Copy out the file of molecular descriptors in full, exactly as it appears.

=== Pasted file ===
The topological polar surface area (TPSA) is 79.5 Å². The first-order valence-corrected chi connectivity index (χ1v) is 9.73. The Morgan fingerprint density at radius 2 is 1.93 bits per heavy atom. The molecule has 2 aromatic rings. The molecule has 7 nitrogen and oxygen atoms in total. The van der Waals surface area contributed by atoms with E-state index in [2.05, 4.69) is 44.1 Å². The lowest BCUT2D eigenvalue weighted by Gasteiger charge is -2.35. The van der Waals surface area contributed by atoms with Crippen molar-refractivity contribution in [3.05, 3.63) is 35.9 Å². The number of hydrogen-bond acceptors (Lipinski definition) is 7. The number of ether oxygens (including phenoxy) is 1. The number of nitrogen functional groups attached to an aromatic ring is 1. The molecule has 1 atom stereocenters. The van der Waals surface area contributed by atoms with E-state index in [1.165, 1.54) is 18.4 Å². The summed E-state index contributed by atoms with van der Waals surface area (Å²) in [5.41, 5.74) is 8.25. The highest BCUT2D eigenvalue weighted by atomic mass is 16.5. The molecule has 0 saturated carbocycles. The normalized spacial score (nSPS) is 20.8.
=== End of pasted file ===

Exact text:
The topological polar surface area (TPSA) is 79.5 Å². The first-order valence-corrected chi connectivity index (χ1v) is 9.73. The Morgan fingerprint density at radius 2 is 1.93 bits per heavy atom. The molecule has 2 aromatic rings. The molecule has 7 nitrogen and oxygen atoms in total. The van der Waals surface area contributed by atoms with E-state index in [2.05, 4.69) is 44.1 Å². The lowest BCUT2D eigenvalue weighted by Gasteiger charge is -2.35. The van der Waals surface area contributed by atoms with Crippen molar-refractivity contribution in [3.05, 3.63) is 35.9 Å². The number of hydrogen-bond acceptors (Lipinski definition) is 7. The number of ether oxygens (including phenoxy) is 1. The number of nitrogen functional groups attached to an aromatic ring is 1. The molecule has 1 atom stereocenters. The van der Waals surface area contributed by atoms with E-state index in [1.165, 1.54) is 18.4 Å². The summed E-state index contributed by atoms with van der Waals surface area (Å²) in [5.41, 5.74) is 8.25. The highest BCUT2D eigenvalue weighted by atomic mass is 16.5. The molecule has 0 saturated carbocycles. The normalized spacial score (nSPS) is 20.8.